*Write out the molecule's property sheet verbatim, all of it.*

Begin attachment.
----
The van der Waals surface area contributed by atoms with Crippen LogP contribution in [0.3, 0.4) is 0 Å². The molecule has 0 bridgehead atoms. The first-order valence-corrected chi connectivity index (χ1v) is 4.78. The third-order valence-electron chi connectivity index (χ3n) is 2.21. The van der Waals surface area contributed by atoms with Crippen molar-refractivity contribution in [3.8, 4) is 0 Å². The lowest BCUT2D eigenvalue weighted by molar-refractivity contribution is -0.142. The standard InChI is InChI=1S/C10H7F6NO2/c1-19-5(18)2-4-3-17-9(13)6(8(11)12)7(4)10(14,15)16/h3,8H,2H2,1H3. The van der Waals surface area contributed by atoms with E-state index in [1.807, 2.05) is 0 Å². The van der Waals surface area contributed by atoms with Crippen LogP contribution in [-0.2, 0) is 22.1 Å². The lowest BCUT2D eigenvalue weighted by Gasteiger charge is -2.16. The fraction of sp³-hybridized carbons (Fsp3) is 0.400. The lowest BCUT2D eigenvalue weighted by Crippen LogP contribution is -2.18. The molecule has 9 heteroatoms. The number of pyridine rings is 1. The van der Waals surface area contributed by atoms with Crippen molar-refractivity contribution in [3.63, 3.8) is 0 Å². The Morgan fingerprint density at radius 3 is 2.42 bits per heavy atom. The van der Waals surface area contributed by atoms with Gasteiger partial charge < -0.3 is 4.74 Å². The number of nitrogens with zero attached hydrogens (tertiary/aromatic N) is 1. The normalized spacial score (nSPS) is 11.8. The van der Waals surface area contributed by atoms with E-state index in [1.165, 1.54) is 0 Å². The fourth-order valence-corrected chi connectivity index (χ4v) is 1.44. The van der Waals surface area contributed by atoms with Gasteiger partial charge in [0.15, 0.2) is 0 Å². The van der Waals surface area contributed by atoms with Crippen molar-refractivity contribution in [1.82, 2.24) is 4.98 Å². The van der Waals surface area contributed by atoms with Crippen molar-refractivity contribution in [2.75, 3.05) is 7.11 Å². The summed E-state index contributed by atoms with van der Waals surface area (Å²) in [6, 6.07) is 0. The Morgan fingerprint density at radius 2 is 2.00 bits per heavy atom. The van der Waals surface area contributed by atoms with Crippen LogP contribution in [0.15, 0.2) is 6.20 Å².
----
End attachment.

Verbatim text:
The van der Waals surface area contributed by atoms with Crippen LogP contribution in [0.3, 0.4) is 0 Å². The molecule has 0 bridgehead atoms. The first-order valence-corrected chi connectivity index (χ1v) is 4.78. The third-order valence-electron chi connectivity index (χ3n) is 2.21. The van der Waals surface area contributed by atoms with Crippen molar-refractivity contribution in [3.8, 4) is 0 Å². The lowest BCUT2D eigenvalue weighted by molar-refractivity contribution is -0.142. The standard InChI is InChI=1S/C10H7F6NO2/c1-19-5(18)2-4-3-17-9(13)6(8(11)12)7(4)10(14,15)16/h3,8H,2H2,1H3. The van der Waals surface area contributed by atoms with E-state index in [1.807, 2.05) is 0 Å². The van der Waals surface area contributed by atoms with Crippen LogP contribution in [-0.2, 0) is 22.1 Å². The lowest BCUT2D eigenvalue weighted by Gasteiger charge is -2.16. The fraction of sp³-hybridized carbons (Fsp3) is 0.400. The lowest BCUT2D eigenvalue weighted by Crippen LogP contribution is -2.18. The molecule has 9 heteroatoms. The number of pyridine rings is 1. The van der Waals surface area contributed by atoms with Crippen molar-refractivity contribution in [3.63, 3.8) is 0 Å². The Morgan fingerprint density at radius 3 is 2.42 bits per heavy atom. The van der Waals surface area contributed by atoms with Gasteiger partial charge < -0.3 is 4.74 Å². The number of nitrogens with zero attached hydrogens (tertiary/aromatic N) is 1. The normalized spacial score (nSPS) is 11.8. The van der Waals surface area contributed by atoms with E-state index in [1.165, 1.54) is 0 Å². The fourth-order valence-corrected chi connectivity index (χ4v) is 1.44. The van der Waals surface area contributed by atoms with Gasteiger partial charge in [0.15, 0.2) is 0 Å². The van der Waals surface area contributed by atoms with Crippen molar-refractivity contribution in [1.82, 2.24) is 4.98 Å². The van der Waals surface area contributed by atoms with Crippen molar-refractivity contribution in [2.75, 3.05) is 7.11 Å². The summed E-state index contributed by atoms with van der Waals surface area (Å²) in [6, 6.07) is 0. The Morgan fingerprint density at radius 2 is 2.00 bits per heavy atom. The van der Waals surface area contributed by atoms with Crippen LogP contribution in [0.15, 0.2) is 6.20 Å².